Parents, you’ve got questions, we’ve got answers.

Or just as likely, we’ve got questions and you’ve got answers.

Challenge: Kids with Special Needs

My son got rejected by day programs for adults with disabilities — so, we started our own

5
Vote up!
Share on Facebook Share on Twitter Email this article

fc9f3ab49d4530d1eef011f66a30506f3c70b2a8.jpeg

I am mom to five adult children and gammy to 12. These are the gifts to my heart. My youngest son BJ (32 years old) has autism and intellectual disability and he will be the subject of today's story.

BJ's own personal version of autism makes him a difficult fit to many things. Things and places where one would typically expect him to be welcomed, embraced and served do not do any of those things. Our most recent experience with this was with day program services for adults with disabilities.

BJ “graduated” school at 21 and we entered the world of the day program. We chose one and, in my naïveté, I saw us all living happily ever after in day program land. Not only was there no happily ever after, there was instead a holy nightmare. The staff at his first program had no interest in techniques to help him through his moments, so in turn he was coming home daily with explosive behaviors. They not only did not help him but they instead used language with him that triggered his behaviors.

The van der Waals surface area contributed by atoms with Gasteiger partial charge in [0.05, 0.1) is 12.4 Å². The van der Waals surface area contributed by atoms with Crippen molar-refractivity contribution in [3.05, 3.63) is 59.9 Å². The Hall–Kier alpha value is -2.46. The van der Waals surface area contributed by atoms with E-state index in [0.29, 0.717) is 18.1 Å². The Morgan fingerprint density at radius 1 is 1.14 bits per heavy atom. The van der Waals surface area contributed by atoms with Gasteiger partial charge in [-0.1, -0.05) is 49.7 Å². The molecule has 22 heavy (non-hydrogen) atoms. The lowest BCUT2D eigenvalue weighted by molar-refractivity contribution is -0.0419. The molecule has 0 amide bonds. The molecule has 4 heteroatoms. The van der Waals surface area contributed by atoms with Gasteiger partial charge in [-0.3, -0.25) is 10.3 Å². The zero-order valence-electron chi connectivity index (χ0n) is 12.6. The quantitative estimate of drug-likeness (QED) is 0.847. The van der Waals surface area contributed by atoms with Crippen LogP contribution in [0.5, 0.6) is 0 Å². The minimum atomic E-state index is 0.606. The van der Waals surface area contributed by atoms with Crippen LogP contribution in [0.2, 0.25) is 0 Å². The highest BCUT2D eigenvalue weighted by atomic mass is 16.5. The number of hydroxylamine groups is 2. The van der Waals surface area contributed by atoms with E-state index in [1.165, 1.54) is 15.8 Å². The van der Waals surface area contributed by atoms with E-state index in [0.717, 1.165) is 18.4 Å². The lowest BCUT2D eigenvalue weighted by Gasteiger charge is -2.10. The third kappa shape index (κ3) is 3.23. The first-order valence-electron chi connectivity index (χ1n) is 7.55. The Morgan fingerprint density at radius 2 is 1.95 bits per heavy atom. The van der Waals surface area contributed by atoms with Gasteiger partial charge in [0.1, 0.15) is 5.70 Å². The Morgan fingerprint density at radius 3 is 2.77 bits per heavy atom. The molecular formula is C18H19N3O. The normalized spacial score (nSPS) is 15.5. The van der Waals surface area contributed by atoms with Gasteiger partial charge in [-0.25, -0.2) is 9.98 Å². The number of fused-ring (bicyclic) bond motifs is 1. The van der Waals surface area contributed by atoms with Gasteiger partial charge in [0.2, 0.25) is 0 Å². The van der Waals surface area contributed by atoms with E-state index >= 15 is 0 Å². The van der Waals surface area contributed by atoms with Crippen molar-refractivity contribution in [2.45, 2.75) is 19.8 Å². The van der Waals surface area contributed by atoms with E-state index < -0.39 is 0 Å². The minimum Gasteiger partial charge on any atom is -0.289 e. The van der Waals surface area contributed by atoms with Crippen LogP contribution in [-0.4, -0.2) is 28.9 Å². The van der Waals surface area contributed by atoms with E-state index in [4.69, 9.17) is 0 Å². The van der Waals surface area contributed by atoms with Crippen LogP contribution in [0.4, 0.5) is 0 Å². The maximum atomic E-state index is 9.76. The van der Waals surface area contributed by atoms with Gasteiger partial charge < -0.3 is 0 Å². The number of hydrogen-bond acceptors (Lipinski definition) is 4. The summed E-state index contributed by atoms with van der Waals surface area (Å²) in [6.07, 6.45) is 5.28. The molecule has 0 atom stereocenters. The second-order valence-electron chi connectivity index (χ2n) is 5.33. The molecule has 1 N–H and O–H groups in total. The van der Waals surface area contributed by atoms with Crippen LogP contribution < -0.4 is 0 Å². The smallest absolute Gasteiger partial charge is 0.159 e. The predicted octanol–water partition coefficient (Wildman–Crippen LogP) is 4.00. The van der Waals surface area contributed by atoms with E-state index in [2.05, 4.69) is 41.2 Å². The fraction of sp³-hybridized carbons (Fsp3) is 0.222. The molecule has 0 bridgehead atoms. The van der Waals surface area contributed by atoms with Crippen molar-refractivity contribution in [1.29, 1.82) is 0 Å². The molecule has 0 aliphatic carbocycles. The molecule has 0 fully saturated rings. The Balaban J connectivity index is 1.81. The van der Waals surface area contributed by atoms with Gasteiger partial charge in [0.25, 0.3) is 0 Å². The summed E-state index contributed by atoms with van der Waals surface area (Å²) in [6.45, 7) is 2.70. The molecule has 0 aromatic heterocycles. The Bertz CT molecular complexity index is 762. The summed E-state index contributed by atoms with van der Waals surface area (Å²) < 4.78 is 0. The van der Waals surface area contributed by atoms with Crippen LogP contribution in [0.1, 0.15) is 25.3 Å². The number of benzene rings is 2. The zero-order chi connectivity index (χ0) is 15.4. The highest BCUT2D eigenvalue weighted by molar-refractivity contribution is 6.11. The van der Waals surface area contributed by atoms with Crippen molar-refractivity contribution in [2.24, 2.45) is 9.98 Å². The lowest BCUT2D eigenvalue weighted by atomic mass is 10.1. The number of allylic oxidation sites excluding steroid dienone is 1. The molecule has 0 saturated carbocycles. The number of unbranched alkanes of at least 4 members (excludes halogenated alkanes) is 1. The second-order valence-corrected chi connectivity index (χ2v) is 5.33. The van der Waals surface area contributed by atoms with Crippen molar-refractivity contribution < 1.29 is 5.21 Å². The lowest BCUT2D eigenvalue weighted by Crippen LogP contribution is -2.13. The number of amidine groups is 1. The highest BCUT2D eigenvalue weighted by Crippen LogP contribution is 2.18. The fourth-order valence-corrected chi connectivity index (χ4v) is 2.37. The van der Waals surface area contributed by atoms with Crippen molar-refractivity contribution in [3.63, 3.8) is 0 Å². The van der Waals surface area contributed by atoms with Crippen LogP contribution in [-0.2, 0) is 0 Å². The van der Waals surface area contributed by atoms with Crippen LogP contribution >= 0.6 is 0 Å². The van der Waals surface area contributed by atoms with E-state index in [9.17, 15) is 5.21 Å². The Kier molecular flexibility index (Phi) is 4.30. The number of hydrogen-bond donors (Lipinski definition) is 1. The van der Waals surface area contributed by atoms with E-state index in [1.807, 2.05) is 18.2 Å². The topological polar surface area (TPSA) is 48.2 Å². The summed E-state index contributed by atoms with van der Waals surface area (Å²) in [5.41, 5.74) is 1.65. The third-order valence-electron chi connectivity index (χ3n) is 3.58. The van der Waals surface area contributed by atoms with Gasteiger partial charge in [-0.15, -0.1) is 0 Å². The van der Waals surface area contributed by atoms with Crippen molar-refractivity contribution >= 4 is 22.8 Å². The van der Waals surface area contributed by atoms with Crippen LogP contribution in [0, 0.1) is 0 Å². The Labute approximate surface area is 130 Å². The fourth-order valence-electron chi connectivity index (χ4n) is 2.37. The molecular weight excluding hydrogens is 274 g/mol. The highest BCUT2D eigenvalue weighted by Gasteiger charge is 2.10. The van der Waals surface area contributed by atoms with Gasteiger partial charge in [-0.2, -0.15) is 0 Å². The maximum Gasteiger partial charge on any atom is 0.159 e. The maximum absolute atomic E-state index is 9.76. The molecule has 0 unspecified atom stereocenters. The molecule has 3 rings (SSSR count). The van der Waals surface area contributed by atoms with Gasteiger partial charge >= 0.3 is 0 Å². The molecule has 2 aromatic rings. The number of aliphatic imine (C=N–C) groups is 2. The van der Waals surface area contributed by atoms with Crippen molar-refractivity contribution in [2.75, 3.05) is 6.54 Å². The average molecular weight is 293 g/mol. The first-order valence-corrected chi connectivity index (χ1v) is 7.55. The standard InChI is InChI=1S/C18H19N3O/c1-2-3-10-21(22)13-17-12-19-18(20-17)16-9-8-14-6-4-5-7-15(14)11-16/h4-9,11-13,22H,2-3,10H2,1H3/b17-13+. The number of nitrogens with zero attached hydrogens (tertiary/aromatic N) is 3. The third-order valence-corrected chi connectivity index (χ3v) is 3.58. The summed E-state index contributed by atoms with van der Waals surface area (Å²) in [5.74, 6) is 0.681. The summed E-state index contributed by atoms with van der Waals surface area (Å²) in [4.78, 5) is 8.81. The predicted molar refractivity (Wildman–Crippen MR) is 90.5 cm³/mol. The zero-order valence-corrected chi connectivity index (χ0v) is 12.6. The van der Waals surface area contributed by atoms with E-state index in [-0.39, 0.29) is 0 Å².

After daily phone calls and weekly meetings trying to bring resolution, we left and searched for a better fit. We thought we had found that fit but, no longer naive, I went into this one with eyes wide open about how it might go. Long story short, it did not go well. This time, however, instead of us making the choice to leave, we were asked to leave. They could not handle his behaviors. I had many times over asked for a 1:1 staff ratio to hopefully set him for success but was denied each time. We were “kicked out.” That’s how we ended up where we are today.

I am 63 years old and my husband is 73. We launched a day program that is registered in my name, but we run it together. It’s our program and BJ is the only participant. When it became clear that we had to do this, the responsibility fell completely to us to build it. We felt abandoned and overwhelmed at the task before us. We live in Connecticut and BJ has a budget that follows him. When he was in a day program, his money went to the day program. Now it goes to paying our staff. The monies go through a financial fiduciary so my staff get their paychecks from them. I am responsible for payroll, which is done on an online portal. I need to correct all mistakes and approve all visits. We used to use paper timesheets which were fraught for misreading and confusion. I am getting used to the portal but I don’t think I will ever love it or even like it. I am learning to peacefully coexist with it.

We are also, of course, responsible for finding our staff. To say this is easier said than done is an understatement. There are avenues to assist in finding people, but they rarely lead to success. As required by the fiduciary, there is a hiring process which is cumbersome and time-consuming with a lengthy application and long wait times. For this reason we are only interested in serious inquiries, but have been burned on many occasions with people expressing great interest, going through the entire process and then disappearing.